EU offers vitamin pill to dying media patient

August 26, 2016

Brussels wants to give media the right to seek compensation from search engines like Google that use online content. The intention is laudable - some publishers may be losing out. But the proposal has similarities with schemes in Germany and Spain - which haven’t worked.

Singapore eyes last trick in the book to win IPOs

August 24, 2016

The city-state is moving closer to introducing dual-class shares. A growing sense of desperation about a moribund market for new listings has reduced opposition to such a move. The risks of giving up the high ground on shareholder democracy are likely to outweigh any rewards.

China Film’s opening week follows bad IPO script

August 15, 2016

Shares in China's biggest film distributor have more than doubled in their first week of trading. Never mind that ticket sales are falling across China. Artificially low prices and curbs on new issues mean that post-IPO performance is often divorced from fundamentals.

“Frack Master” suit is a sign of bezzle shrinkage

June 27, 2016

The U.S. SEC says Chris Faulkner inflated his shale-oil company’s prospects, then blew $80 mln of investors’ money on dodgy expenses. Hard times tend to reveal bad boom-era behavior. The oil patch’s lax governance makes it an obvious place for regulators to hunt for culprits.

Rail mega-deal pushed all the wrong buttons

April 11, 2016

Canadian Pacific’s unsolicited $28 bln offer for rival Norfolk Southern managed to alienate nearly every ally it needed: U.S. regulators, the target’s board, customers, lawmakers and even the American military. The bidder has finally pulled the right lever – eject.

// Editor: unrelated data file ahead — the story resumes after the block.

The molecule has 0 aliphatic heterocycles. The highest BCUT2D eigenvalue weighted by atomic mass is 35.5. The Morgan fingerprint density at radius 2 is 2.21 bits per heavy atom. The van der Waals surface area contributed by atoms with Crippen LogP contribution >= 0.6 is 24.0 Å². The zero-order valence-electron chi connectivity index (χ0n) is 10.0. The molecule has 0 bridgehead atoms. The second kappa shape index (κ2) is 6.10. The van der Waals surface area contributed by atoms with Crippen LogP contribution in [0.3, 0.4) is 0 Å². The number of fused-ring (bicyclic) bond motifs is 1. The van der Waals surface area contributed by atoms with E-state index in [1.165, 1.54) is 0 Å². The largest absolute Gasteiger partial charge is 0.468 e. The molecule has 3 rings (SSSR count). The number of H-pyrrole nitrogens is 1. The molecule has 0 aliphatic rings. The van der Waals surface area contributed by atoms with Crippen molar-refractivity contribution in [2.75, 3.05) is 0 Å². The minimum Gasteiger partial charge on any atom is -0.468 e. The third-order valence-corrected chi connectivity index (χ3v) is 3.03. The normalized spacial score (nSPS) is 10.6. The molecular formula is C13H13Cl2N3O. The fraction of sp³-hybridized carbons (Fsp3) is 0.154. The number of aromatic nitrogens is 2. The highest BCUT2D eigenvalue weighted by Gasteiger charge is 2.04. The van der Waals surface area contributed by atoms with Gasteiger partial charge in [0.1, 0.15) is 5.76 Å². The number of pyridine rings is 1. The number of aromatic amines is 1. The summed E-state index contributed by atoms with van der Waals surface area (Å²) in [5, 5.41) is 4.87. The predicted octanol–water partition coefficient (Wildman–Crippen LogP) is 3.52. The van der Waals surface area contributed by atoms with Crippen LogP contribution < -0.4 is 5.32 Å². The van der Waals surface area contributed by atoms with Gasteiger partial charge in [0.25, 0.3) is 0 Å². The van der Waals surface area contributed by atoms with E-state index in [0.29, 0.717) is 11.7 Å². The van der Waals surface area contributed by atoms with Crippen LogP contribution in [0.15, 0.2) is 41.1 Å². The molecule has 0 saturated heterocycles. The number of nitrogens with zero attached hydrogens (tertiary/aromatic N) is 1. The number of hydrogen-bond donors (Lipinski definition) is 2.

UK Faustian pact with banks has a grim logic

February 15, 2016

HSBC’s unsurprising decision to stay domiciled in London rounds off nine months of the UK softening its approach to banks. There are reasons to find this new tone uncomfortable. But that is a moot point so long as the banking sector supplies 7 pct of UK income tax revenue.

VW’s U.S. lawsuit shows reboot is only half done

January 5, 2016

A strongly worded government complaint has undermined Volkswagen’s progress in tackling its emissions scandal. U.S. laws are tougher than in Europe, and the German carmaker’s lobbying clout there is smaller. VW needs drastic steps to win goodwill.

Bank rule zealots will be forced to back down

December 2, 2015

Basel-based standard setters are finalising capital adequacy reforms that banks call “Basel IV”. But they clash with European policymakers’ growth plans and their Anglo-Saxon counterparts’ push for regulatory easing. The Bank of England’s newfound leniency will embolden others.

VW’s new fiasco puts governance back in crosshairs

November 3, 2015

The carmaker is taking a 2 bln euro charge after saying it may have cheated on fuel-economy stats, too. This escalation yet again flags VW’s rotten processes and culture. Appointing outsiders as directors, chairman and even CEO would be the best way to prove it’s cleaning house.

Credible VW cleanup calls for external chairman

September 24, 2015

After replacing its chief executive, the German carmaker should look for a new chair. Picking long-term CFO Hans Dieter Poetsch was questionable even before the emissions cheating was uncovered. It’s now untenable - VW’s restart needs to be driven by an independent outsider.